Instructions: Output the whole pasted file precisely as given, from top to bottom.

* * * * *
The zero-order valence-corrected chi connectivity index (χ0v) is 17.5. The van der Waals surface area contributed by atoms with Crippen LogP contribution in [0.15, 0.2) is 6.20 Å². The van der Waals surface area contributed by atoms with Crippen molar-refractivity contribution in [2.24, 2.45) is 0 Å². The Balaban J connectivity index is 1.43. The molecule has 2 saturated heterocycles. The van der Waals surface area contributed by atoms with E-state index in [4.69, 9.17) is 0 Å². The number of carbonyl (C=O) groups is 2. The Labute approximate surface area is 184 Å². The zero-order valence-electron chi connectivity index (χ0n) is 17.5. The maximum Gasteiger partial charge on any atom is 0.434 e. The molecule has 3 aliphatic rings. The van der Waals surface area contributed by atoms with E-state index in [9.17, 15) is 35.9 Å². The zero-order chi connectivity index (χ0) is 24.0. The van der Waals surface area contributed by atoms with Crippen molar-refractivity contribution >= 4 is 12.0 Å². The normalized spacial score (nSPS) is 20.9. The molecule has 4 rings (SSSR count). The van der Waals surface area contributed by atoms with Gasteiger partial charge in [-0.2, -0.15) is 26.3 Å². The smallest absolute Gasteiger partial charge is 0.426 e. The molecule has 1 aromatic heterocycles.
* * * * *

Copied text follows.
The zero-order valence-corrected chi connectivity index (χ0v) is 17.5. The van der Waals surface area contributed by atoms with Crippen LogP contribution in [0.15, 0.2) is 6.20 Å². The van der Waals surface area contributed by atoms with Crippen molar-refractivity contribution in [2.24, 2.45) is 0 Å². The Balaban J connectivity index is 1.43. The molecule has 2 saturated heterocycles. The van der Waals surface area contributed by atoms with E-state index in [4.69, 9.17) is 0 Å². The number of carbonyl (C=O) groups is 2. The Labute approximate surface area is 184 Å². The zero-order valence-electron chi connectivity index (χ0n) is 17.5. The maximum Gasteiger partial charge on any atom is 0.434 e. The molecule has 3 aliphatic rings. The van der Waals surface area contributed by atoms with E-state index in [9.17, 15) is 35.9 Å². The zero-order chi connectivity index (χ0) is 24.0. The van der Waals surface area contributed by atoms with Crippen molar-refractivity contribution >= 4 is 12.0 Å². The normalized spacial score (nSPS) is 20.9. The molecule has 4 rings (SSSR count). The van der Waals surface area contributed by atoms with Gasteiger partial charge in [-0.2, -0.15) is 26.3 Å². The smallest absolute Gasteiger partial charge is 0.426 e. The molecule has 1 aromatic heterocycles.